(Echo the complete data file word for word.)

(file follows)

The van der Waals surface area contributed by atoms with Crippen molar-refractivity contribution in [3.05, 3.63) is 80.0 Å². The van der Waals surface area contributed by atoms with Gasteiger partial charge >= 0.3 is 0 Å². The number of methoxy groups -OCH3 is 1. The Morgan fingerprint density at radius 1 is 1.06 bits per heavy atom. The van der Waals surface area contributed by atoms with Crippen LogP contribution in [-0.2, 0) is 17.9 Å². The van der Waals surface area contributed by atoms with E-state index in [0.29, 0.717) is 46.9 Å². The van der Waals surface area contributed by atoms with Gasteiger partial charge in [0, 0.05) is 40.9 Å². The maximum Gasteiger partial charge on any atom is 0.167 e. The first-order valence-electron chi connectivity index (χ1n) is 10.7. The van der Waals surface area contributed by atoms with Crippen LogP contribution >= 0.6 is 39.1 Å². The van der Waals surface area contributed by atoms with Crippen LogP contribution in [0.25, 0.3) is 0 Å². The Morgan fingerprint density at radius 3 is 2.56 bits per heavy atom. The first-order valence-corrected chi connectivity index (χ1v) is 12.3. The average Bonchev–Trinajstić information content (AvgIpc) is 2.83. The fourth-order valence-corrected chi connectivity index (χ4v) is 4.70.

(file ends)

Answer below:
The van der Waals surface area contributed by atoms with Crippen molar-refractivity contribution in [3.05, 3.63) is 80.0 Å². The van der Waals surface area contributed by atoms with Gasteiger partial charge >= 0.3 is 0 Å². The number of methoxy groups -OCH3 is 1. The Morgan fingerprint density at radius 1 is 1.06 bits per heavy atom. The van der Waals surface area contributed by atoms with Crippen LogP contribution in [-0.2, 0) is 17.9 Å². The van der Waals surface area contributed by atoms with E-state index in [0.29, 0.717) is 46.9 Å². The van der Waals surface area contributed by atoms with Gasteiger partial charge in [0, 0.05) is 40.9 Å². The maximum Gasteiger partial charge on any atom is 0.167 e. The first-order valence-electron chi connectivity index (χ1n) is 10.7. The van der Waals surface area contributed by atoms with Crippen LogP contribution >= 0.6 is 39.1 Å². The van der Waals surface area contributed by atoms with Crippen LogP contribution in [0.25, 0.3) is 0 Å². The Morgan fingerprint density at radius 3 is 2.56 bits per heavy atom. The first-order valence-corrected chi connectivity index (χ1v) is 12.3. The average Bonchev–Trinajstić information content (AvgIpc) is 2.83. The fourth-order valence-corrected chi connectivity index (χ4v) is 4.70.